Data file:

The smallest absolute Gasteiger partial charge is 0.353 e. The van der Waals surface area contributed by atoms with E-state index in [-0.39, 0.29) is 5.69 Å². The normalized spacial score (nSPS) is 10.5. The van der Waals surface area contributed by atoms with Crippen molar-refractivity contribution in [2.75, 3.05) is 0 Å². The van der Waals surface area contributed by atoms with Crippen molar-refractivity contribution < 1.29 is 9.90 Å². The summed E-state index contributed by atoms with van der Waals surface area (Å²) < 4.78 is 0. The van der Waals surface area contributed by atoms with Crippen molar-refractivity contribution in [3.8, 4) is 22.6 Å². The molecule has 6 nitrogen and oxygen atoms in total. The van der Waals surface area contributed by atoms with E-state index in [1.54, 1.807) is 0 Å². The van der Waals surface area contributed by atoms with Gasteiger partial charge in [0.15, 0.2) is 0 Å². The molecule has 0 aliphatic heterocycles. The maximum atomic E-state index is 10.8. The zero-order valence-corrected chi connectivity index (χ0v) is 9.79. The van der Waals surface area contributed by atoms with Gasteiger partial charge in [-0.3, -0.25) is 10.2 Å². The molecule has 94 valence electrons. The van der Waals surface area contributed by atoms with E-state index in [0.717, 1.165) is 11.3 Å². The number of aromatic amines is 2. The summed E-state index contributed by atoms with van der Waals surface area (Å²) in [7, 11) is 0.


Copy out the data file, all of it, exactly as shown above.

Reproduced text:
The smallest absolute Gasteiger partial charge is 0.353 e. The van der Waals surface area contributed by atoms with E-state index in [-0.39, 0.29) is 5.69 Å². The normalized spacial score (nSPS) is 10.5. The van der Waals surface area contributed by atoms with Crippen molar-refractivity contribution in [2.75, 3.05) is 0 Å². The van der Waals surface area contributed by atoms with Crippen molar-refractivity contribution < 1.29 is 9.90 Å². The summed E-state index contributed by atoms with van der Waals surface area (Å²) < 4.78 is 0. The van der Waals surface area contributed by atoms with Crippen molar-refractivity contribution in [3.8, 4) is 22.6 Å². The molecule has 6 nitrogen and oxygen atoms in total. The van der Waals surface area contributed by atoms with E-state index in [1.54, 1.807) is 0 Å². The van der Waals surface area contributed by atoms with Gasteiger partial charge in [0.15, 0.2) is 0 Å². The molecule has 0 aliphatic heterocycles. The maximum atomic E-state index is 10.8. The zero-order valence-corrected chi connectivity index (χ0v) is 9.79. The van der Waals surface area contributed by atoms with Gasteiger partial charge in [-0.3, -0.25) is 10.2 Å². The molecule has 94 valence electrons. The van der Waals surface area contributed by atoms with E-state index in [0.717, 1.165) is 11.3 Å². The number of aromatic amines is 2. The summed E-state index contributed by atoms with van der Waals surface area (Å²) in [7, 11) is 0.